In a blockbuster NBA offseason trade, the San Antonio Spurs send 2x All-NBA 1st Team and 2x NBA Defensive Player of the Year SF Kawhi Leonard to Toronto in exchange for 4x NBA All-Star SG DeMar DeRozan.
Because neither team was under the salary cap for 2018-2019, salary matching came into play here. Masai Ujiri and RC Buford came to agree on the trade at present, which fits for a simultaneous trade. Toronto will gain a $2.95M trade exception from this trade, as 125% of DeRozan’s salary (+$100k — CBA rule) covers the incoming salary from the Spurs. The exception is for the value of Poeltl’s contract.
One thing to note is that the Toronto Raptors did not have a 1st Round Pick in the 2018 NBA Draft. Per the Stepien rule, the Raptors were not allowed to trade their 2019 1st Round Pick until the 2018 NBA Draft passed, as they are not allowed to have consecutive years in which they do not hold a 1st Round Pick (theirs or another team’s). However, because the 2018 NBA Draft is in the past, 2019 NBA Draft becomes the current year and 2020 NBA Draft is the following. Thus, the Raptors are allowed to trade their 2019 1st Round pick completely unprotected (though they protected it 1-20) because they still retain their 2020 1st Round pick.
Kawhi has three options in 2019: opting into his contract at $21,329,752.00, signing a max extension with the Toronto Raptors, or opting out of his contract and entering free agency. A max extension with Toronto would be for 5 years/$189.6M, while a team with cap space could offer a 4 year/$140.6M deal in free agency.
It is important to remember that Kawhi passed up on a 5 year/$221M Supermax extension with the San Antonio Spurs. If Kawhi opts into his 2019 contract, he will enter 2020 as an 9-YOS unrestricted free agent. If Toronto can get him to resign to a 1+1, he can opt out in 2021 and be eligible again for a max deal, this time with the Raptors. This max deal would be for a 10-YOS veteran, again reaching the 35% of the cap that he gave up in the Supermax. It would be for a value of 5 years/$247.3M, or roughly $49.5M averaged per year.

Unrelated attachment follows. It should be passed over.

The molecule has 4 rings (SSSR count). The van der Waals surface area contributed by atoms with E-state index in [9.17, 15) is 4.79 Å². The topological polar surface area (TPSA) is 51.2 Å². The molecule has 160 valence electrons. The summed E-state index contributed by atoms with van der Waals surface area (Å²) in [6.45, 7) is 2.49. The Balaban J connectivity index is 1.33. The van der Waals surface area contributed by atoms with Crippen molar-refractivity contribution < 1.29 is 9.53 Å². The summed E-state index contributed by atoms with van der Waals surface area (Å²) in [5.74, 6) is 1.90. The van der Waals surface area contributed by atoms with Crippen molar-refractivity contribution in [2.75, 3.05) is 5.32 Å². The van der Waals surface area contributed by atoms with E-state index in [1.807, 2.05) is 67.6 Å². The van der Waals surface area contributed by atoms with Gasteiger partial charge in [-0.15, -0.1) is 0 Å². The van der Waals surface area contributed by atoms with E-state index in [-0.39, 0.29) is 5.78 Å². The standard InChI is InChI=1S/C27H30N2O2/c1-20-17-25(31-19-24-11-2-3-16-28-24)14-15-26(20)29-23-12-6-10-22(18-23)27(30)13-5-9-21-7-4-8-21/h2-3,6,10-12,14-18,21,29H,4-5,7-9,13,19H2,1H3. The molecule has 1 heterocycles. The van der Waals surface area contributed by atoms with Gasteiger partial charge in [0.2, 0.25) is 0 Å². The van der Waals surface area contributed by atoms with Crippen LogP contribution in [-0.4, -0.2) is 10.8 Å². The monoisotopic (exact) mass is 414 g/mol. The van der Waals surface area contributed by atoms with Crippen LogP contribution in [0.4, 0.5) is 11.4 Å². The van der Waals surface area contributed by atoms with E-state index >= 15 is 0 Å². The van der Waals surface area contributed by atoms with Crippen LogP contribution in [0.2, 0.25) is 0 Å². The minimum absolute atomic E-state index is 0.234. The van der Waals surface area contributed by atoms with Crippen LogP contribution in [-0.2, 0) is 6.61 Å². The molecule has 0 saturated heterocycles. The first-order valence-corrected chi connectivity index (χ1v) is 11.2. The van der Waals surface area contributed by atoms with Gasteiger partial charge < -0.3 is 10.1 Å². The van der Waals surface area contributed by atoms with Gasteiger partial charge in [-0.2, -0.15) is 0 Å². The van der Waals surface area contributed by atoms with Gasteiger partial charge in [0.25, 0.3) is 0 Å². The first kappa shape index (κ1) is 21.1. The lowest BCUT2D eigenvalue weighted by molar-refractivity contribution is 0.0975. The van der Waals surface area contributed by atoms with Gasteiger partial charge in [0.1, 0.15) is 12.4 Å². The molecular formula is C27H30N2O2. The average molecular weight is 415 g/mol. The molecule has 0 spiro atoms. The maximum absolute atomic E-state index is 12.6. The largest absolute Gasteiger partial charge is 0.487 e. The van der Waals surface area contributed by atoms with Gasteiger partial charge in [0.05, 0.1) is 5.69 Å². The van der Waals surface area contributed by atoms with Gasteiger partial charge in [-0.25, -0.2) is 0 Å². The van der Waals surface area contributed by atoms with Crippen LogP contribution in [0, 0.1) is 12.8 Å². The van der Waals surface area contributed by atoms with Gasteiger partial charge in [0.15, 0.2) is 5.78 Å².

The Spurs still have $2.8M of the Non-Taxpayer MLE left, and also the full $3.4M Biannual Exception (which would hard cap them if used). Their roster stands at 15 players. It is safe to guess that either or both Brandon Paul, who has an 8/1 guarantee date, or Manu Ginobili will not be on the roster when the season starts, and that would free up one to two roster spots. They will look to sign a player at the veteran’s minimum or the remainder of the Non-Taxpayer MLE to complete the roster. Look for them to target a veteran point guard such as Jarrett Jack.
As it stands, the Spurs sit with $117.1M in salaries committed (no Manu, including Paul), which puts them $15.3M over the cap and $6.6M below the tax line.
I'm Jake, a recent graduate of Duke University pursuing a career in collegiate or professional basketball operations.
Cap #s 2018 - 2019
Salary Cap: $101.869M
Lux. Tax: $123.733M
Tax Apron: $129.827M
Tax Floor: $91.682M
Room MLE: $4.45M